The USA is used to extorting high prices for its so called technology from poor nations which might pay all their years worth of agricultural products for one plane they may need. The Russians meanwhile have done well by entrenching themselves in Europe with their pipelines and addicting the EU to their cheap gas. Further look at who got what after the second WW? The USA has bases in almost every country in the world.Is this not an urge to control the whole world?What has Russia gained after Gorby gave up all the smaller Russian states in the name of Glasnost!!!!!To me it looks like the USA wolf pack barking hard at the door of the Russian bear’s lair…………and naturally the bear is worried.Obama meantime calling Russia a regional power isn’t helping. Not in the very distant future once China has had its fill of the American technology and market it will have problems with them too and then a Russian- Chinese alliance with India an already Russian alliy what have you left? RUSSIA AND CHINA GOING STRONG IN THE MIDDLE EAST AND Africa in terms of forging alliances and buying up natural resources who is the USA going to sell to?
    The west and East need each other and should look at ways to co exist rather than dominate their ideologies on each other.. The world has changed one heck of a lot since the 1900s and economic development is what every person in every country deserves.Let us give it a chance.Let us grow up. Let us look after our own people and their problems.Obama and Putin have a big chance to leave great legacies. Pleas don’t squander it..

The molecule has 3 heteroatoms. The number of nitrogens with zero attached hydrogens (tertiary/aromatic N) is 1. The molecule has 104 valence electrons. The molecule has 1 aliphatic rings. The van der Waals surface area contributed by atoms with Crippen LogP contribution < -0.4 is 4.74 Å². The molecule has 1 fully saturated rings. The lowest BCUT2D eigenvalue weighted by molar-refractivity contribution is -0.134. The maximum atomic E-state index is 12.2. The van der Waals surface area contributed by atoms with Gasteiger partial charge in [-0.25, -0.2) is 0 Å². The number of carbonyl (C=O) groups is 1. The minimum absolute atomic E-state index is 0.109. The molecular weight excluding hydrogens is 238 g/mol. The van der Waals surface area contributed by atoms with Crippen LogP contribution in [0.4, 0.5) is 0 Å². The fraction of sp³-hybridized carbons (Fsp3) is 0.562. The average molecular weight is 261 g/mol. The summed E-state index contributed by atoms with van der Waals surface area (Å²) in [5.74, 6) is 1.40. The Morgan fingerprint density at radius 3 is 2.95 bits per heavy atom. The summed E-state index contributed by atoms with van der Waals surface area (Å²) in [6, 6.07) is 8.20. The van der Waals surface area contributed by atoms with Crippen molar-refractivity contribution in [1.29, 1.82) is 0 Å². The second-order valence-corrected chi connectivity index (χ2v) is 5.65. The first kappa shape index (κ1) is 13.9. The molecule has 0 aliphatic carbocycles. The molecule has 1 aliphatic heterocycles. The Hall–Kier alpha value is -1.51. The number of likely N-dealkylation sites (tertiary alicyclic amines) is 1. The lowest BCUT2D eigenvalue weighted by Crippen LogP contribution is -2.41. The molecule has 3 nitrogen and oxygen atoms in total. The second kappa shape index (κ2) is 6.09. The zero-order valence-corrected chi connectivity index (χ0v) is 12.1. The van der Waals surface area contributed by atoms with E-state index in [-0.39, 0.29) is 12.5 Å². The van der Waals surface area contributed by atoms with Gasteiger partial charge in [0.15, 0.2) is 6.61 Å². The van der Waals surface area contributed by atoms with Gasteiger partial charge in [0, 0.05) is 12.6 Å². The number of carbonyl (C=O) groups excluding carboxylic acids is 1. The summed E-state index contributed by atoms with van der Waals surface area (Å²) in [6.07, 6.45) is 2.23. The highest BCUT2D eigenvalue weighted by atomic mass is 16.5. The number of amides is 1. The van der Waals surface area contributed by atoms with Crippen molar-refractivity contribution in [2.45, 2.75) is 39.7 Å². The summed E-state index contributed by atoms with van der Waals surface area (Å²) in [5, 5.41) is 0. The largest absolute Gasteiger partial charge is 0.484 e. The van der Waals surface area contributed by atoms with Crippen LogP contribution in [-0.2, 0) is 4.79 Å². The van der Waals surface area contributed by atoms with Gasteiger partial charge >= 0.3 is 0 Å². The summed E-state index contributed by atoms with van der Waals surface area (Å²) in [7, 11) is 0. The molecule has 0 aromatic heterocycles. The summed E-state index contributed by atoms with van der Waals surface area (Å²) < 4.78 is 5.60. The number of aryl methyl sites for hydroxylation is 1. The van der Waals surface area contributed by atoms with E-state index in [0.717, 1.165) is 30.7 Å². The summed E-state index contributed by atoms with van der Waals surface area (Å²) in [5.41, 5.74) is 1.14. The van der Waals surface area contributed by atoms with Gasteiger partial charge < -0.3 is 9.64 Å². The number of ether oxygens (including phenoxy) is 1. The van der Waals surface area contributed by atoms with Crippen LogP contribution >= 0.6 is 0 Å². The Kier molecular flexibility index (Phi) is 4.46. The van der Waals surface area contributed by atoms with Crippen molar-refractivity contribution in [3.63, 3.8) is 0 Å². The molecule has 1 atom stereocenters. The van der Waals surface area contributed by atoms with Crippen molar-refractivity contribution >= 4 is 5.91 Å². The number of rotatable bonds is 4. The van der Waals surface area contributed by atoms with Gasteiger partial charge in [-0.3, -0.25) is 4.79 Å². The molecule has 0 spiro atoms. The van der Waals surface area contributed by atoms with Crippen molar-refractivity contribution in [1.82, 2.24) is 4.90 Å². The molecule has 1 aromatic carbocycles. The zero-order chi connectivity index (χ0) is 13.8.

4. lumpentroll
    March 26, 2014 at 22:14

    Rising fear amongst Western elites is palpable. Everywhere media puppets seem painfully aware that their credibility is in free fall.

    Spiegel admits that 74% of Eastern Ukrainians are opposed to the Putchists in Kiev. They may well cry out for Anschlus with the Kremlin when their gas bills double overnight.

    Merkel is wobbling while EU IMF gangsters are circling the Ukrainian national corpse in preparation for an enormous dose of democratic electro shock therapy far more savage than anything experienced by Greeks or Cypriots. Putin need only lift his index finger and the wholesale physical canabilization of Ukraine will be immediately underway.

    His prestige has never been greater. His disciplined restraint over many months is remarked upon even by the hostile zionist media.

    But for all the talk of sanctions and weaning Europe off of Russian oil and gas no one has ever suggested the cancellation, for example, of the 500 billion dollar Arctic energy deal between Exxon and Rosneft.


    Putin would be a fool to turn away from Europe and he knows it. Reports of a new cold war are greatly exagerated. Only intentional provocations by neoconservative thugs can cause this crisis to spin out of control.

    But there is good news: The crisis in Crimea has outed the Anglo-American gangsters once and for all. We should all be grateful that their power has been both confronted and diminished.

    Unfortunately Regime Change in the West still seems as unlikely as ever.

  5. Evangelista
    March 26, 2014 at 19:47

    For focusing too exclusively to economic issues the article leaves two significant additional elements out of discussion. The two are, one, the xenophobic component in the violently imposed Ukrainian coup-government and the ethnic diversity of the Ukrainian population as a whole, and, two, that elections are scheduled for the end of May.

    For both of these, along with that the EC ‘side’ is making itself look foolish by hyperventilating, and dangerous for having facilitated the radical escalation of the demonstrations crisis, Russia is unlikely to engage in any aggressive or invasive activities prior to the elections. From the outset Russia’s (re)actions have been low-key and non-confrontational, its position being to protect, not invade or overrun. The coup-government, on the other hand, has behaved in ways that have made Russia’s expressions of protective intentions show to be reasonable and justified concern.